[WARNING: SPOILER ALERT]
I can’t say that I’ve actually played Bioshock Infinite, but I have watched someone play it through from start to finish. I marveled at the complex scenery of a city in the sky. I was enveloped in the gameplay even though I was only a spectator. I was intrigued by each piece of the plot’s puzzle that grew more and more intricate with every passing moment. As the ending drew near I knew a mind-blowing twist was imminent. Then the ending came, in nearly mocking peacefulness, and just as mocking convolution. Yet I was disappointed. This ending, brilliant as it was, makes this game one of the most amazing games that I have a hard time endorsing.
As a creative writer and part-part-time video gamer I endorse the movement toward meaningful dialog and deep plot development in games, both mastered by BioShock’s development team. But, perhaps, we have become so enamored with the most far-reaching, bizarre, unique stories that we have forgotten why stories are so important in the first place. Stories are at their best when they captivate an audience, and while it has their attention it tells them something worth hearing. The value of a story is not solely on how different or masterful its construction, but also in the worth of the message.
The notion of infinite parallel universes (or multiverse/meta-universe), each with their own pantheon of parallel individuals, is not exactly the most worthy message to convey. It drains any meaning from the actions, motivations, and accomplishments of your own character. Let me also say that it is also quite self-defeating as the core of a video game plot. Think about it. The gamers have pulled every single string in your gamer heart to be invested in the outcome of the game, to push forward through all the battles and gore, only to find out in the end that everything you did must be un-done. You’re entire game experience is for naught. Though many parts of the game, in retrospect, suddenly make a lot more sense, including the game’s own title.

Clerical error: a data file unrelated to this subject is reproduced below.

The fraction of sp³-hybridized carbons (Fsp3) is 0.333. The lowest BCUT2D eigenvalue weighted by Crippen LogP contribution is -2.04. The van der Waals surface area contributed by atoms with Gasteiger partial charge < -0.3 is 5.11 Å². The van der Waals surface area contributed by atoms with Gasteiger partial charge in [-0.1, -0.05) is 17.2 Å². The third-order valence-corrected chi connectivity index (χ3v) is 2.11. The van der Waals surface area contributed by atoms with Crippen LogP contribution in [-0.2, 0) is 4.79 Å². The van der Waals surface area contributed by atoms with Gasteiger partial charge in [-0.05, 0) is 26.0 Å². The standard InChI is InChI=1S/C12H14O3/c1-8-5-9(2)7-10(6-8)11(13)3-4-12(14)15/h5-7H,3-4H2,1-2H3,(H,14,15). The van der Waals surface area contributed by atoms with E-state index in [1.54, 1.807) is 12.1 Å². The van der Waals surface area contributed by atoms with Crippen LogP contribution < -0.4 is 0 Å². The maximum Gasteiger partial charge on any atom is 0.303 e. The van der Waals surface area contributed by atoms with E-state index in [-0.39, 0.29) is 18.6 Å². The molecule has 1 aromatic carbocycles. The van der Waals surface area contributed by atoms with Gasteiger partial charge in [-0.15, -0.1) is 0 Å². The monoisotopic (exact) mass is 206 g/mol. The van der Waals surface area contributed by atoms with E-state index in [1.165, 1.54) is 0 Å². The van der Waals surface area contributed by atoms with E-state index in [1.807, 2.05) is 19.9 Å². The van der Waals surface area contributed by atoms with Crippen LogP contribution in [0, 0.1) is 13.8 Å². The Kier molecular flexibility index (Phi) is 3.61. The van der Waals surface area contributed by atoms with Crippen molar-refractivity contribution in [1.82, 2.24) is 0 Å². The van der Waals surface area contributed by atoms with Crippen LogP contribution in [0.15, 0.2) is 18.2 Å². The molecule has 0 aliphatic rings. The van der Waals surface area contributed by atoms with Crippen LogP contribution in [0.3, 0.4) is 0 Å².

However, in the end, this made the ending for Bioshock Infinite emotionally dissatisfying, philosophically nihilistic, morally ambiguous, spiritually misleading (I would support that infinite universes and God are mutually exclusive), and honestly not even that original. Multiple universes exist in Zelda, the Narnia books, and even Star Trek, though there are not many examples of parallel universes in the same scope as presented in BioShock.
Finally, it has that feel of a cop-out ending, like when the protagonist wakes up and the entire preceding storyline was nothing but a dream. That is why the ending makes BioShock Infinite one of the most amazing games I have a hard time endorsing.